The question of nationality and nationalism has been a central feature of political debates on the Left. During the French Revolution, nationalism was a policy of the Republican Left. The Republican Left advocated civic nationalism and argued that the nation is a "daily plebiscite" formed by the subjective "will to live together". Related to "revanchism", the belligerent will to take revenge against Germany and retake control of Alsace-Lorraine, nationalism was sometimes opposed to imperialism. In the 1880s, there was a debate between those, such as Georges Clemenceau (Radical), Jean Jaurès (Socialist) and Maurice Barrès (nationalist), who argued that colonialism diverted France from the "blue line of the Vosges" (referring to Alsace-Lorraine); and the "colonial lobby", such as Jules Ferry (moderate republican), Léon Gambetta (republican) and Eugène Etienne, the president of the parliamentary colonial group. After the Dreyfus Affair, nationalism instead became increasingly associated with the far-right.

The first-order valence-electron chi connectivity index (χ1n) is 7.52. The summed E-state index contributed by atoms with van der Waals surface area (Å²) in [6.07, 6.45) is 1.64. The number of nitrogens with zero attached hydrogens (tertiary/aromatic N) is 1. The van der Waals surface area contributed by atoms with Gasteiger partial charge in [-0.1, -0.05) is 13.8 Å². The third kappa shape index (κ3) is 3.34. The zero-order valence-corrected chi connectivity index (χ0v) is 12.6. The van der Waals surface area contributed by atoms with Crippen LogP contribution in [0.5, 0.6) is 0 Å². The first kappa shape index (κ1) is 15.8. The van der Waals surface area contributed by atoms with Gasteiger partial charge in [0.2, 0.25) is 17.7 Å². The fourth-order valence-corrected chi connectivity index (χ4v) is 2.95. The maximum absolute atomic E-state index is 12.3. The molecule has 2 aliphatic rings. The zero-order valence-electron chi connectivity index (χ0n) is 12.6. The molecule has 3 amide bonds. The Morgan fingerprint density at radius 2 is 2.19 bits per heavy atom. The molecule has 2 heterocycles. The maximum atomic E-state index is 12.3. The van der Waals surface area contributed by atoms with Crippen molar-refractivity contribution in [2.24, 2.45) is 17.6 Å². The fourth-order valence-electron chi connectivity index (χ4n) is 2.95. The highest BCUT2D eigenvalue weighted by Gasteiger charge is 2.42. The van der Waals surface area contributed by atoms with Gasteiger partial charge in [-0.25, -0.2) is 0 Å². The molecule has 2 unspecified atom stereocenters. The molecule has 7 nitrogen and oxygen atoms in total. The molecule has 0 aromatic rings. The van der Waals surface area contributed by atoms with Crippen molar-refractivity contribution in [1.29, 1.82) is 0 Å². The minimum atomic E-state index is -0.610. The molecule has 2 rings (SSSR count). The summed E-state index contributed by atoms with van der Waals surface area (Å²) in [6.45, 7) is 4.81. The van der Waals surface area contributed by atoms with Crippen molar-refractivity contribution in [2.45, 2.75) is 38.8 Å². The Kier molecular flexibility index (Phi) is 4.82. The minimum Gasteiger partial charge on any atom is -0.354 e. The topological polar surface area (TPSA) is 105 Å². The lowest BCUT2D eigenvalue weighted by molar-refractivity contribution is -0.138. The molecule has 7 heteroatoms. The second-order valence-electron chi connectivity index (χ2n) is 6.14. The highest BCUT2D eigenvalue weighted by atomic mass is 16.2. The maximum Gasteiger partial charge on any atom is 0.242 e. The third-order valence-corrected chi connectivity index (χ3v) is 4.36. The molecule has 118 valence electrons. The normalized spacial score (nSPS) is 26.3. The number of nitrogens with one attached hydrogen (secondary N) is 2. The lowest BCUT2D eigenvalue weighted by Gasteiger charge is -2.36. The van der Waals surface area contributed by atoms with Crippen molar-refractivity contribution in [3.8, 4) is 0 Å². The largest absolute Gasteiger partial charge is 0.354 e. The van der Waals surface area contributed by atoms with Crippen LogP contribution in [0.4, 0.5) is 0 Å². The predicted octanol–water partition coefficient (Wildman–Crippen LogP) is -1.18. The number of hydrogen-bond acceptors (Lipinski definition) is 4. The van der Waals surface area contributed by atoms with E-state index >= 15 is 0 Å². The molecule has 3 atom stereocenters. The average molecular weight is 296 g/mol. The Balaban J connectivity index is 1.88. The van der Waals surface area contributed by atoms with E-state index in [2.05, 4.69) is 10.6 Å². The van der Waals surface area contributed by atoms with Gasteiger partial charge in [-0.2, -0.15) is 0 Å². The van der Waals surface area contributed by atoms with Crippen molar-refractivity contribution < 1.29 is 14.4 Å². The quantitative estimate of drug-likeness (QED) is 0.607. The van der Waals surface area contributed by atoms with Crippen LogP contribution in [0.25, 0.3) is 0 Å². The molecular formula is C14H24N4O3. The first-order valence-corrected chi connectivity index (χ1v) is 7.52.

The Marxist social class theory of proletarian internationalism asserts that members of the working class should act in solidarity with working people in other countries in pursuit of a common class interest, rather than focusing on their own countries. Proletarian internationalism is summed up in the slogan: "Workers of the world, unite!", the last line of The Communist Manifesto. Union members had learned that more members meant more bargaining power. Taken to an international level, leftists argued that workers ought to act in solidarity to further increase the power of the working class.